Gaggia Accademia Review : Is this a Top Bean to Cup Coffee Machine?

The home automatic coffee machine market is at risk of becoming saturated. Even in the premium end of things buyers can quickly become overwhelmed by the sheer number of options available. My Gaggia Accademia review is here to help you decide if it stands out from the crowd.

This super automatic espresso machine is a true beauty from a brand known for making outstanding coffee machines.

While you do get an excellent espresso machine, and near perfect milk frother, you do pay for the privilege. The Gaggia Accademia will set you back upwards of £1.2k.

Main Features

  • Fully Automatic Bean to Cup coffee Machine
  • Automatic Milk Frothing
  • Extra manual steam wand
  • Removable 0.6 litre Milk Carafe
  • Integrated Ceramic Burr Grinder
  • 15 Bar Pump Pressure
  • 1.6 Litre Water Tank Capacity
  • Dual Stainless steel boilers
  • Whole Coffee Beans or pre-ground coffee (bypass doser)
  • Height adjustable dispenser (variable cup height 70-155mm)
  • Brushed stainless steel finish
  • 350 Gram Bean hopper
  • Dimensions: 28.2cm (W) x 42.8cm (D) x 38.5cm (H)
  • Weight : 17.8kg
gaggia-accademia

Gaggia Accademia Near Perfection

Espresso Making
Milk Based Drinks
Design
Cleaning and Maintenance

Summary

What should be expected from the top offering from Gaggia, excellent Espresso, great Latte’s and simplicity. The Accademia will certainly please the masses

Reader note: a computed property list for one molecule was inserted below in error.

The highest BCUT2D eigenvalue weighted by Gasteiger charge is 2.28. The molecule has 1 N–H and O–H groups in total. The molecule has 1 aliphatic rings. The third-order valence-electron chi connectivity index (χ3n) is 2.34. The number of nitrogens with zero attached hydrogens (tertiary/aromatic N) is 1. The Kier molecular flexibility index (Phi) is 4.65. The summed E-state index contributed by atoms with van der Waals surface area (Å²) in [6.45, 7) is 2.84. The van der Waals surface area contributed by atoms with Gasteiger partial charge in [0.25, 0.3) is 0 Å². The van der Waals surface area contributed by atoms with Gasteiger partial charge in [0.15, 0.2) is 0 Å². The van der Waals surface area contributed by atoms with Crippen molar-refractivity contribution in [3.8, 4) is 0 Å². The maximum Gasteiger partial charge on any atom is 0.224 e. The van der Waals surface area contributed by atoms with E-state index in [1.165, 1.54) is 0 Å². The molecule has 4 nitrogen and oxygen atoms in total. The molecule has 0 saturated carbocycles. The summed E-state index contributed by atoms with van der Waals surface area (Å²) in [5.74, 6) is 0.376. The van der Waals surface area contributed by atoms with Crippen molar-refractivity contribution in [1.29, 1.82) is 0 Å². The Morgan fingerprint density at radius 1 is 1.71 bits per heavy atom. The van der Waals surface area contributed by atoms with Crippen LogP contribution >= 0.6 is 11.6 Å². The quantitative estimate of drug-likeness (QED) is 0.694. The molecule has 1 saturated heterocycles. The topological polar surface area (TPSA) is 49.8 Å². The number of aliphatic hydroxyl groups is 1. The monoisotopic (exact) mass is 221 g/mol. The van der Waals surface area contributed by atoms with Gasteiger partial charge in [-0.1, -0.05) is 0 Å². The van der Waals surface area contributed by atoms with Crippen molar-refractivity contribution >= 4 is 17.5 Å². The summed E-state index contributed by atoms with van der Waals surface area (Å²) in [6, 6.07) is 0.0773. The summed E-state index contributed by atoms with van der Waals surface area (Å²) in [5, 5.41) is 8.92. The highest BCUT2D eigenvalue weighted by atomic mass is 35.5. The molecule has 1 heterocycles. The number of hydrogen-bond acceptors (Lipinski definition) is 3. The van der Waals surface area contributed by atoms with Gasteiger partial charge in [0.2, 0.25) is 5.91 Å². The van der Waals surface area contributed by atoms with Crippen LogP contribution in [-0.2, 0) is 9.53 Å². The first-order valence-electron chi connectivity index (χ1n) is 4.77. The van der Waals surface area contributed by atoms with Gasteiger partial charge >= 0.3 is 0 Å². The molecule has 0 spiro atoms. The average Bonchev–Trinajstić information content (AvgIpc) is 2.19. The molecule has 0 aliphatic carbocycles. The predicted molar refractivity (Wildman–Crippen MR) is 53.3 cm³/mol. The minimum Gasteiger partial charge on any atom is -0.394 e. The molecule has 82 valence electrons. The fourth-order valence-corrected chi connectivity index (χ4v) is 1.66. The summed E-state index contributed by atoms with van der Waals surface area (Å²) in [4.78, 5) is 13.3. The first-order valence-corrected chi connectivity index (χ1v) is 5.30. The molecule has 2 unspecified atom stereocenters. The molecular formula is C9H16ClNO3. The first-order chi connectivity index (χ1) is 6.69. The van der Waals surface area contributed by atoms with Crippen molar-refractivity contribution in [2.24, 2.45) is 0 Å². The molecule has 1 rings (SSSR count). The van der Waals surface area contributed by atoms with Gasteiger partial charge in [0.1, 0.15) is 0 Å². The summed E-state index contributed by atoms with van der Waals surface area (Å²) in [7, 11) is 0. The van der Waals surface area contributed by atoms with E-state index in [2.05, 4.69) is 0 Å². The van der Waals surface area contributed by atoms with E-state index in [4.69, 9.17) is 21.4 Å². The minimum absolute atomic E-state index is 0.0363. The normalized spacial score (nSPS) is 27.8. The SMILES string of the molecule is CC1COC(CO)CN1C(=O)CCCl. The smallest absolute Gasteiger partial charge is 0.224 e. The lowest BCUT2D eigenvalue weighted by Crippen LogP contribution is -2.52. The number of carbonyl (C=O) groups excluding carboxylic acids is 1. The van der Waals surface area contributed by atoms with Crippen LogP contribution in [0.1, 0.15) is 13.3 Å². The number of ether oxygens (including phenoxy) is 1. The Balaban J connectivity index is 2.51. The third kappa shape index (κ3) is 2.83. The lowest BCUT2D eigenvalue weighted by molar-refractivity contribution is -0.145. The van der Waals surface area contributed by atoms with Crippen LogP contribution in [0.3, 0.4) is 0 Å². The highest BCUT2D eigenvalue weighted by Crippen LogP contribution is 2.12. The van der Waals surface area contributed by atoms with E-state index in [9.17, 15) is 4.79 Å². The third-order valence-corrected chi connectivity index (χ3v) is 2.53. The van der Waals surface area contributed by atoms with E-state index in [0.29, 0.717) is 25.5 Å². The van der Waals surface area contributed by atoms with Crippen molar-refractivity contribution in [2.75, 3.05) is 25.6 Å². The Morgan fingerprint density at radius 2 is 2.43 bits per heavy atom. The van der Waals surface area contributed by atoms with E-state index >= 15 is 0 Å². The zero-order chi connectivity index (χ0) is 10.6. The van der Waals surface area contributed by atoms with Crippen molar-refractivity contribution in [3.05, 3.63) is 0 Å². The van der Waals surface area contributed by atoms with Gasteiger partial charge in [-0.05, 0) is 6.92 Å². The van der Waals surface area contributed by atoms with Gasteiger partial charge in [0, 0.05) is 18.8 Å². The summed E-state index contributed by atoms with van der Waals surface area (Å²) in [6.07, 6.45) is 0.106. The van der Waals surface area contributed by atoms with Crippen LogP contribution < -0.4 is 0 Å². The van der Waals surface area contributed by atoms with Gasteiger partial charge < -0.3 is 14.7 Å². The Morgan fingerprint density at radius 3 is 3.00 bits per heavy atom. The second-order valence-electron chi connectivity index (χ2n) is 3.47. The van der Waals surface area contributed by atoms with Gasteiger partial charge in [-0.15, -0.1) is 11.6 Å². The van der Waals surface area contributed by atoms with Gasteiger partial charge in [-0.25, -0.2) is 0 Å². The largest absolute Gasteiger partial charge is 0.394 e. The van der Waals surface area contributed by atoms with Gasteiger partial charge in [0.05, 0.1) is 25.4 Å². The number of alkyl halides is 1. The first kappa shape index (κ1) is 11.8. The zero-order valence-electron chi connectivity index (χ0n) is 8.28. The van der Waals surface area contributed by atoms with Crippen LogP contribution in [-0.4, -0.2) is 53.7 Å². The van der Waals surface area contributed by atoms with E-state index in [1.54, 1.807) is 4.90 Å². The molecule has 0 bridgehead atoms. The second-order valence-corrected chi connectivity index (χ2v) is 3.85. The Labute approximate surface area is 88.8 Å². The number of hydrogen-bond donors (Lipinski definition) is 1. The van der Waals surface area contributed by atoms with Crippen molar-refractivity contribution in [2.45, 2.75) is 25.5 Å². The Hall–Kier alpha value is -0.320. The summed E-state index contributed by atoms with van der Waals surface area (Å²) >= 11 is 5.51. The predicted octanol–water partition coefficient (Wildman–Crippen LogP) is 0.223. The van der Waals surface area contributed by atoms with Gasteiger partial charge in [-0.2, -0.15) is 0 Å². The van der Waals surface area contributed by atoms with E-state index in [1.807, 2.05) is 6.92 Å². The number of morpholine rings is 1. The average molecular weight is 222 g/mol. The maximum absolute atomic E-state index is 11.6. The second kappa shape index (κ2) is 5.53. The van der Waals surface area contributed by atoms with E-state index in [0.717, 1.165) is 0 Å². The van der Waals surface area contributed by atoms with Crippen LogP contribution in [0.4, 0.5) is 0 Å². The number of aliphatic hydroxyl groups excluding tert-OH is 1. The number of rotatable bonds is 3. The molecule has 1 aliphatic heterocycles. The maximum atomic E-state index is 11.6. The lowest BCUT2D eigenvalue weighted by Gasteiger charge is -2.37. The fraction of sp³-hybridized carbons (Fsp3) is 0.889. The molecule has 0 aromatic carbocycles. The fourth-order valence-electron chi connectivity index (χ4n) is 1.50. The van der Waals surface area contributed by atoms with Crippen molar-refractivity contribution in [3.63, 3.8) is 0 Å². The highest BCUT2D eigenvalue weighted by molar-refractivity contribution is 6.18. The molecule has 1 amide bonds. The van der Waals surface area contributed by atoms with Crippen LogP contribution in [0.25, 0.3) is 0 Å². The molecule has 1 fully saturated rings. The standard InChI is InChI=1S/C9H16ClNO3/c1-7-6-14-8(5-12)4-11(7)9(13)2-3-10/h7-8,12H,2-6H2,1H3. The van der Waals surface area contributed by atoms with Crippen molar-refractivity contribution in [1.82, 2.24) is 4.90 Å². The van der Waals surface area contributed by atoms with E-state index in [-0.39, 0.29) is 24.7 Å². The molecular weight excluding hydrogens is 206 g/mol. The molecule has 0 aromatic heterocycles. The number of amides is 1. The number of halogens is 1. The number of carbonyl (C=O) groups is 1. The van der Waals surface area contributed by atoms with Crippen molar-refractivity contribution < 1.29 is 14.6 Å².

4.4

My Gaggia Accademia Review

As you all know Gaggia are one of the top manual espresso machine manufacturers, but did you also know they are also one of the better super automatic espresso machine makers (bean to cup machines)?

Well they are, and the Gaggia Accademia is their top offering in the super automatic space.

So will coffee drinkers be pleased or disappointed with the Accademia, let’s have a deep look and find out.

Making Espresso

Firstly lets look at the basics and see just how good the Accademia is as an espresso machine, just how good a shot are you getting?

We are talking nearly double the price of other Gaggia Bean to Cup Coffee Machines, so do you get a coffee that’s twice as good?

To find out we should examine the different elements to making a great espresso.

Beans and Grinding

Do I need to say it? Or do you all know that it doesn’t matter how good your super automatic espresso machine is, you will NOT get a great coffee unless you start with great beans?

Gaggia Accademia bean hopper

Firstly the Gaggia Accademia has a generous 350 gram beans container, which unless you are a putting your machine in a heavy use environment, such as a small office, is too big.

Firstly most bags off coffee beans are 250 grams, and secondly once you put your beans in they start to deteriorate. So unless you will go through 350gram in less than a week this is too big. I usually put 4/5 days worth in my hopper and then store the rest in a specialty air tight coffee bean container.

The Gaggia Accademia boasts a ceramic grinder, which is much kinder to your beans, and does not heat up as much as a metallic grinder found in most automatic espresso machines. This prevents your beans from becoming burnt before they even get to the brew group.

You can choice between 8 different grind settings, which allows you to control how fine or coarse you want the beans ground. A finer grounds will give a longer more intense brew, and a fuller flavour. Conversely a more coarse grind gives a quick brew and less intense espresso.